Cortisol, estrogens and risk of ischaemic heart disease, cancer and all-cause mortality in postmenopausal women: a prospective cohort study

Tidsskriftartikel - 2010

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Background: Chronic stress may affect morbidity and mortalitythrough neuroendocrine changes, and the ratio of cortisol tosex steroid hormones has been suggested as a biomarker of stress.We aim to address a relation between the ratio of cortisol toestrogens (C/E) and risk of ischaemic heart disease (IHD), hormone-dependentcancers and all-cause mortality among postmenopausal women.Methods: Estradiol and cortisol were measured in a subset of838 women randomly drawn from the second wave of the CopenhagenCity Heart Study (n = 5297 examined in 1981-83) as wellas among all women who developed hormone-dependent cancers afterbaseline. The participants were followed in nationwide registersuntil 2007, with <0.1% loss to follow-up.Results: The C/E ratio was not associated with self-reportedstress, and there were no clear associations with IHD (highestvs lowest quartile: HR = 1.23; 95% confidence interval 0.83-1.81),hormone-dependent cancers (0.69; 0.45-1.08) or all-causemortality (1.10; 0.86-1.41).Conclusions: The C/E ratio was not associated with morbidityand mortality in women, and we cannot replicate the robust findingsof a relation between the cortisol to testosterone ratio andIHD previously reported in men. Whether the C/E ratio is a reasonablebiomarker of stress is debatable.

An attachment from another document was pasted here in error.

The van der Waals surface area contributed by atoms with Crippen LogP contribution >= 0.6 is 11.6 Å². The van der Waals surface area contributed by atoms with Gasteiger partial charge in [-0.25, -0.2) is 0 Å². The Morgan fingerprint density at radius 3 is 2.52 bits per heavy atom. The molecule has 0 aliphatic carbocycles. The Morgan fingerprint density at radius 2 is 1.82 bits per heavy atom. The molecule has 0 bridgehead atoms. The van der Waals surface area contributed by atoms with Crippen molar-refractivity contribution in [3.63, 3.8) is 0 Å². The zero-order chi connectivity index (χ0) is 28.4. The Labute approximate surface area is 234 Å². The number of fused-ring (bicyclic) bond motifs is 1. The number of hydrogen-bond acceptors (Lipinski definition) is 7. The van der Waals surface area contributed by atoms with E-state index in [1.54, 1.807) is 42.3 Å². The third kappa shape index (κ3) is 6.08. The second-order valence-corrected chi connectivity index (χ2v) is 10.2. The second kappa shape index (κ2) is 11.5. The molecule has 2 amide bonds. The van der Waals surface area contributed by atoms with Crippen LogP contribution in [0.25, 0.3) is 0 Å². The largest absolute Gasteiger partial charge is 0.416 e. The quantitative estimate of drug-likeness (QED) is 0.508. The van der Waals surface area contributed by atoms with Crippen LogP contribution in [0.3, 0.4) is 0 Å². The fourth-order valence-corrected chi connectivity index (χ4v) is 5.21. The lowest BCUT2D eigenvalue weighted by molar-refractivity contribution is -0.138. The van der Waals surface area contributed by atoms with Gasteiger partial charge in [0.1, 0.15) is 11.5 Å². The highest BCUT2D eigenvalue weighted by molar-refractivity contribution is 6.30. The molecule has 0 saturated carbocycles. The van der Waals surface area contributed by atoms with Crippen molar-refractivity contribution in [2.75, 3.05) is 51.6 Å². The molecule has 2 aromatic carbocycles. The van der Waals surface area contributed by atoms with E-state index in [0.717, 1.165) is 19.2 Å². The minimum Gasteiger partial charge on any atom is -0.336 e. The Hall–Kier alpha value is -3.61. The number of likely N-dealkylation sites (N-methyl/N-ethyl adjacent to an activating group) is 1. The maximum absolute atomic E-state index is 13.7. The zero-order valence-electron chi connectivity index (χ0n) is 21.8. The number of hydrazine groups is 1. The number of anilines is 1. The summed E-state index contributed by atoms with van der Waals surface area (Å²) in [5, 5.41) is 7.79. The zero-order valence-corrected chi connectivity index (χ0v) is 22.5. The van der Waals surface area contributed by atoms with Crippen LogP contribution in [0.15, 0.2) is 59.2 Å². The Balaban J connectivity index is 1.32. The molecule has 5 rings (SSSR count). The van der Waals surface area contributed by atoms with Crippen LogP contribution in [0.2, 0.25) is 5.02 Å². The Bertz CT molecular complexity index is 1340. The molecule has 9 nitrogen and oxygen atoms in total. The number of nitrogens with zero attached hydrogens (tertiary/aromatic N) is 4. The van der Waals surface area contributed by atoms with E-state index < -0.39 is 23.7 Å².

Reference

Rod N, Kristensen TS, Diderichsen F, Prescott E, Jensen G, Hansen ÅM. Cortisol, estrogens and risk of ischaemic heart disease, cancer and all-cause mortality in postmenopausal women: a prospective cohort study. International Journal of Epidemiology 2010;39(2):530-538.
doi: 10.1093/ije/dyp354

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